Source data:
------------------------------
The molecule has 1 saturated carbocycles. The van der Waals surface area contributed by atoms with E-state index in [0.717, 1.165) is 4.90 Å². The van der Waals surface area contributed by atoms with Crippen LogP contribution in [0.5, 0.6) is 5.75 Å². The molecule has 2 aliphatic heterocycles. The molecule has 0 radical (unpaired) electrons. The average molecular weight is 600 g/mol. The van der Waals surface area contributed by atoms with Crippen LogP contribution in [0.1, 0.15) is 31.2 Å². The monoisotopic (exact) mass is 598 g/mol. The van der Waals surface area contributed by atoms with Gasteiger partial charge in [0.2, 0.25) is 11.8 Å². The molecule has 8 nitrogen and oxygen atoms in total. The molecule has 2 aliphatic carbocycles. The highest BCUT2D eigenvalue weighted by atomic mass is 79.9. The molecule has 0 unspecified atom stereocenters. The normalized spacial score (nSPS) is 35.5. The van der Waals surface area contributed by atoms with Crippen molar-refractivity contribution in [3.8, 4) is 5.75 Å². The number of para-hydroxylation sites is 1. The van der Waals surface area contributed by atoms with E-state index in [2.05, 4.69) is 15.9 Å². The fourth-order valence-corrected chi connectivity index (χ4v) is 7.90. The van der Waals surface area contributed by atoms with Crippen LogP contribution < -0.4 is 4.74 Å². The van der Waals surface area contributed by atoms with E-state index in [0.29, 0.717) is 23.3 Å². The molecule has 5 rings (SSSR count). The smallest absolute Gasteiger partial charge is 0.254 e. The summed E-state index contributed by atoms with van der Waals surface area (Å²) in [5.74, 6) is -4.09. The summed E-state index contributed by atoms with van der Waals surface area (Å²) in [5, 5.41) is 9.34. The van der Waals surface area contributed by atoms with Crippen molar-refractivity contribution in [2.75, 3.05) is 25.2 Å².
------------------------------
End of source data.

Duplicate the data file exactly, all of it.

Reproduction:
The molecule has 1 saturated carbocycles. The van der Waals surface area contributed by atoms with E-state index in [0.717, 1.165) is 4.90 Å². The van der Waals surface area contributed by atoms with Crippen LogP contribution in [0.5, 0.6) is 5.75 Å². The molecule has 2 aliphatic heterocycles. The molecule has 0 radical (unpaired) electrons. The average molecular weight is 600 g/mol. The van der Waals surface area contributed by atoms with Crippen LogP contribution in [0.1, 0.15) is 31.2 Å². The monoisotopic (exact) mass is 598 g/mol. The van der Waals surface area contributed by atoms with Gasteiger partial charge in [0.2, 0.25) is 11.8 Å². The molecule has 8 nitrogen and oxygen atoms in total. The molecule has 2 aliphatic carbocycles. The highest BCUT2D eigenvalue weighted by atomic mass is 79.9. The molecule has 0 unspecified atom stereocenters. The normalized spacial score (nSPS) is 35.5. The van der Waals surface area contributed by atoms with Crippen molar-refractivity contribution in [3.8, 4) is 5.75 Å². The number of para-hydroxylation sites is 1. The van der Waals surface area contributed by atoms with E-state index in [2.05, 4.69) is 15.9 Å². The fourth-order valence-corrected chi connectivity index (χ4v) is 7.90. The van der Waals surface area contributed by atoms with Crippen LogP contribution < -0.4 is 4.74 Å². The van der Waals surface area contributed by atoms with E-state index in [0.29, 0.717) is 23.3 Å². The molecule has 5 rings (SSSR count). The smallest absolute Gasteiger partial charge is 0.254 e. The summed E-state index contributed by atoms with van der Waals surface area (Å²) in [5.74, 6) is -4.09. The summed E-state index contributed by atoms with van der Waals surface area (Å²) in [5, 5.41) is 9.34. The van der Waals surface area contributed by atoms with Crippen molar-refractivity contribution in [2.75, 3.05) is 25.2 Å².